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Found 2 results

  1. While poker superstars like Phil Hellmuth, Doyle Brunson, Johnny Chan, and Phil Ivey top the list of WSOP bracelet winners, only one player can boast earning $1 million in tournaments for five years in a row. The player in question is Erick Lindgren (pictured), who pulled off the accomplishment from 2004 to 2008. During that time, the California native pocketed $6,369,076, for a total of $10,005,543 in lifetime tournament earnings, according to the Global Poker Index. The team at PokerNewswas the first to report on the feat after overhearing it mentioned by Erik Seidel at the tables. While Lindgren might be the only member of the five years, $5 million club, several players are poised to join him. Daniel Negreanu is one of them and is on track to bank over a million dollars for the fifth consecutive year. In 2011, the Canadian grinder posted $1,534,367 in winnings and has seen his yearly scores increase ever since. With his second place finish in the 2014 Big One for One Drop, last year's take of $10,284,118 will be tough to beat, though. So far this year, Negreanu has added another $109,680 to his tournament bankroll and has more than enough time pick up the $900,000 he'll need to join the club. Also on deck are David Doc SandsSands (pictured), who has $6,657,264 in winnings over the past four years, Brian tsarrastRast with $6,947,556, and Philipp philbort Gruissem with $9,424,437. Some players have come close, but were sent back to the drawing board after a year of banking less than the seven-figures required. Tournament pro Jason treysfull21 Mercier has had a stellar career at the tables over the last eight years. From 2008 to 2015, Mercier won a total of $13,734,780, posting earnings of less than $1 million only in 2012, when he finished the year $523,587 in the black. This year, Mercier has pocketed $113,860; a one million-dollar 2015 would give the pro three years of consecutive seven-figure cashes. Sam Trickett, the second place finisher in the 2012 Big One for One Drop, also racked up four years of million-dollar cashes, but fell short of the fifth in 2014, when he took only $665,911. In eight years of recorded cashes, Trickett has banked over $20 million. Several others have started on the five-year accomplishment, getting two or three years toward the achievement. Germany's Ole Schemion already has three million-dollar years under his belt, with $27,700 in winnings in 2015. Grinder Joseph subiime Cheong is also knocking on the door, posting seven-figure scores every year since 2012. Want the latest poker headlines and interviews? Follow PocketFives on Twitterand Like PocketFives on Facebook. You can also subscribe to our RSS feed.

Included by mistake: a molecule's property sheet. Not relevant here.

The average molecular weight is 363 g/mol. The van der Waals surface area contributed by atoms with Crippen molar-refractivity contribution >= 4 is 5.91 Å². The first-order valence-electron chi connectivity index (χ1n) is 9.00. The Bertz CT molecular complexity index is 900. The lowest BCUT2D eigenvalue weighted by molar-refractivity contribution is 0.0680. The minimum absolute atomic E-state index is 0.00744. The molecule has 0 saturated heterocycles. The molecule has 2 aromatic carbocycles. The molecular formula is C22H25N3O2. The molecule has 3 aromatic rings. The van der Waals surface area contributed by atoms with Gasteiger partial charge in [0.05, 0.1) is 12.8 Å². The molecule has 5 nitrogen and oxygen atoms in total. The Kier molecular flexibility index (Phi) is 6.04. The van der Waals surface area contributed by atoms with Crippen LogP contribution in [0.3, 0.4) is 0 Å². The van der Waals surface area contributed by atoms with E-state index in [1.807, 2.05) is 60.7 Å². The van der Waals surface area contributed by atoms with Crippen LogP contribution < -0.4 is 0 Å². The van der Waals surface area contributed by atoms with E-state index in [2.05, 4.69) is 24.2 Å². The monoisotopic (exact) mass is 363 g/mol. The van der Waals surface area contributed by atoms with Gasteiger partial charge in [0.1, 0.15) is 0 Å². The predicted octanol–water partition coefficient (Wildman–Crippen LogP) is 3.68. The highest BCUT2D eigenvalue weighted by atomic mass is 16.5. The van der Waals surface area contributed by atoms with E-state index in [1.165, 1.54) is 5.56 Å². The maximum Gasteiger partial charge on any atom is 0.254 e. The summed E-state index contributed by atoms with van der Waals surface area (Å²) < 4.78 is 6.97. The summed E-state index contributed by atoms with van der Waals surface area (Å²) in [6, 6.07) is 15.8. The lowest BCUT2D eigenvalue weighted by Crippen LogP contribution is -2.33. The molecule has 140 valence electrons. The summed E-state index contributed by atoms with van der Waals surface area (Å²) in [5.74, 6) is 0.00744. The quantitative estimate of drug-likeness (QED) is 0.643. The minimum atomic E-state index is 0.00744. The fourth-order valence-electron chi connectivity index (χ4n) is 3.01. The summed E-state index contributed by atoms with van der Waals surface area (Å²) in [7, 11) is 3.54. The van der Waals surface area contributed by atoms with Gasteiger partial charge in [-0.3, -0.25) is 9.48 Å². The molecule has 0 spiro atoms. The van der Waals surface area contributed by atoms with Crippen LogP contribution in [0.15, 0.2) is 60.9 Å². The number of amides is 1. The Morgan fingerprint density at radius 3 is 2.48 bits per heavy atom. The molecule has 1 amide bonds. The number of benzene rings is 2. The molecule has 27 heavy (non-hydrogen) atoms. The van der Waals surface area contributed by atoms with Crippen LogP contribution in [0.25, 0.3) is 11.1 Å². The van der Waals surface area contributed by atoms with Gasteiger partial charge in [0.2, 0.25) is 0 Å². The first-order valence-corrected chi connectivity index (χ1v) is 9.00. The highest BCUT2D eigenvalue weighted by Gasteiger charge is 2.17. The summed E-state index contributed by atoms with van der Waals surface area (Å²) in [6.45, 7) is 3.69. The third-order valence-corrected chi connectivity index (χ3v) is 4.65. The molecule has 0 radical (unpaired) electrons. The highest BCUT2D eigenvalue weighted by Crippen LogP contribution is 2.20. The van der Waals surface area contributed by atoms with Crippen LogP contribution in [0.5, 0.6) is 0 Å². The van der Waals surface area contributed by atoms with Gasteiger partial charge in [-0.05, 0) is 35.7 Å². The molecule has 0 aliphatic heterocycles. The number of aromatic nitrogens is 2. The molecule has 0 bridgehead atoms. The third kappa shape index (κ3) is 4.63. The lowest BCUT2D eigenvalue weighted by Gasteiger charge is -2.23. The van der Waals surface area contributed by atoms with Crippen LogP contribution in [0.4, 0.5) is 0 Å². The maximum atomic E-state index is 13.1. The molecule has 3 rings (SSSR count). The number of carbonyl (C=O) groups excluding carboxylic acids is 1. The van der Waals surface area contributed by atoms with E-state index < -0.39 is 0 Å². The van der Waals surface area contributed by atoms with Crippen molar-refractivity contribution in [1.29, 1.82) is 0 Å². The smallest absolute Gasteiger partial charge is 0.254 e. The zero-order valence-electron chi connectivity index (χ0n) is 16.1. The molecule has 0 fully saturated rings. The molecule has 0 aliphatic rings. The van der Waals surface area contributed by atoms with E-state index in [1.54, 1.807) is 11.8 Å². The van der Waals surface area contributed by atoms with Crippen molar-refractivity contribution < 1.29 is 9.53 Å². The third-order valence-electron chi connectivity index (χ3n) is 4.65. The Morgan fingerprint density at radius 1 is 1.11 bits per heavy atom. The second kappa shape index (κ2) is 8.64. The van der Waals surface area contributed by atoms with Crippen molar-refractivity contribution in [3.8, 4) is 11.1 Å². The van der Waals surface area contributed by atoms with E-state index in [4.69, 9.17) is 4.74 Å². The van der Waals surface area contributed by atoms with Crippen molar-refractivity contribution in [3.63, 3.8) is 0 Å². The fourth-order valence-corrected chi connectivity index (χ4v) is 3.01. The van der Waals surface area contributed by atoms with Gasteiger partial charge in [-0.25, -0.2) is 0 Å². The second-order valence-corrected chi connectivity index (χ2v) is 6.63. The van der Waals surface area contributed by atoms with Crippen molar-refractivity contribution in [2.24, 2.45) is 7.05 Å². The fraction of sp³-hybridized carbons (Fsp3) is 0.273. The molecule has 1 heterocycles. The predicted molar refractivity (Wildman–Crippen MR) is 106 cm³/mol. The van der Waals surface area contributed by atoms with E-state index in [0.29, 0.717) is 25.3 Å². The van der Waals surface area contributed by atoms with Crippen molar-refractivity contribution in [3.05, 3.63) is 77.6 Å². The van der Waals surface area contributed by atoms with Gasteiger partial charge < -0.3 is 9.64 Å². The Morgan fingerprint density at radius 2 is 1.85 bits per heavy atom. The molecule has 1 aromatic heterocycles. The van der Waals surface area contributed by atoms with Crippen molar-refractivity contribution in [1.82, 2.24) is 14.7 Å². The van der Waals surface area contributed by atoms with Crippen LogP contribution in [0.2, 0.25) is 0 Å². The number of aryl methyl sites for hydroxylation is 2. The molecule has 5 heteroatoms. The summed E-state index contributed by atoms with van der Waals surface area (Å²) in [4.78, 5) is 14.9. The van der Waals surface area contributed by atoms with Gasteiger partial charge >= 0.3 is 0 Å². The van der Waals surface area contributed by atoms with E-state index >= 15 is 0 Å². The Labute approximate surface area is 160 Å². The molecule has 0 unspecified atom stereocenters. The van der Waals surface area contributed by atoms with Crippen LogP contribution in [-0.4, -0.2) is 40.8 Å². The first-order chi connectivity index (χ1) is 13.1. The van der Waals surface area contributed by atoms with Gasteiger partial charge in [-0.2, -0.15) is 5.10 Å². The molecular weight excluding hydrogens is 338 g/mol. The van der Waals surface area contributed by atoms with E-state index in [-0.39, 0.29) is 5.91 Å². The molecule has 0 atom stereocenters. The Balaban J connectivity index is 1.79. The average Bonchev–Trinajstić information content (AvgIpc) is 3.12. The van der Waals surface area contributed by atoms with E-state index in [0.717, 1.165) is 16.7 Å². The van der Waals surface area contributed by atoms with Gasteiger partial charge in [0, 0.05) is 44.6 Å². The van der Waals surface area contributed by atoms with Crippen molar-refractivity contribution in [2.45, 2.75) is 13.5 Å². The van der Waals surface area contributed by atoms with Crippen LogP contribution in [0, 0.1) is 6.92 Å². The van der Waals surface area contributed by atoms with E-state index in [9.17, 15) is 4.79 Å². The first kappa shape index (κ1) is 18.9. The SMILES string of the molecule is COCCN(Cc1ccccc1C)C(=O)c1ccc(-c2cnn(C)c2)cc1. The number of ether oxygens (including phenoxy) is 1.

2. When high-stakes poker players get bored, they make prop bets. And when those poker pros have each won millions at the tables, the stakes can quickly get to an absurd level. Such is the case right now between high-stakes grinders Doug Polk and David Doc Sands Sands (pictured). In a Twitter post, Polk revealed that Sands had challenged him to a fight for half-a-million dollars. --- Tournament Poker Edgeis the only poker training site dedicated exclusively to MTTs and features over 1,000 training videos, blogs, articles, podcasts and a dedicated strategy forum for members. Check Tournament Poker Edge out on Twitter. --- "Today @Doc_Sands asked to fight me for 500k, I said yes. He needs 24 hours to get back to me. Let's see what happens #challengeaccepted," he Tweeted to his 7,600 followers. Sands might have been taken aback by Polk's willingness to throw down and the pair began hashing out the details of the bet. The fight wouldn't be an MMA-style contest, but rather a boxing match. Sands was willing to fight that very night, but Polk balked, claiming he needed more time to prepare. "He wanted to fight me tonight and I am not in shape enough to do so. In 24 hours we will know for sure," he said. Unsurprisingly, both pros' Twitter feeds lit up with interest, with many onlookers waiting for details while discussing the potential bet. "U look pretty chiseled on your podcast... why do u need 6 months to train? Doc is some master street fighter?" asked @slaymerica. "I don't get why he needs 6 months to train, didn't he say challenge accepted?" he added. $500,000 is a lot of money to risk on a prop bet, even for poker players who have made millions. Polk (pictured) reportedly was ready to agree to a $100,000 fight in 6 months, but Sands wanted to raise the stakes, countering with $500,000. Sands and Polk have both made a large chunk of change from cash games and live tournaments. Sands is ranked 48th on the GPI Player of the Year leaderboard and has $7.7 million in live tournament cashes to his name. Polk ranks 365th on the same leaderboard and has banked $4.8 million in live tournaments. For whatever reason, poker players have often placed big bets on physical contests. In 2009, Gus Hansen and Theo Jorgensen went toe-to-toe in the boxing ring, with the latter claiming victory and a five-figure payday. In 2011, Lex RaSZiVeldhuis and Bertrand ElkYGrospellier faced off in a kickboxing match in Spain. The fight ended with Veldhuis landing a kick to his opponent's head. More recently, poker pro and MMA fighter Terrence TChanChan (pictured) and Huck Seed to test their wrestling skills during this year's WSOP. That friendly confrontation was never finished due to security guards breaking up the fight. While it's still not clear if the fight will actually happen, Polk's most recent Tweet indicates that it probably won't. "After talking with @Doc_Sands, we are unable to reach an agreement on time frame. He wants within 4 weeks and I want 6 months to train," he said. Polk wanted to make it clear, however, that there was no ill will between him and his potential opponent. "I also want to say that I have no problem with @Doc_Sands. I think he is a great guy and this wasn't because we were beefin," he said. We'll keep you updated if there are any new developments. Want the latest poker headlines and interviews? Follow PocketFives on Twitterand Like PocketFives on Facebook.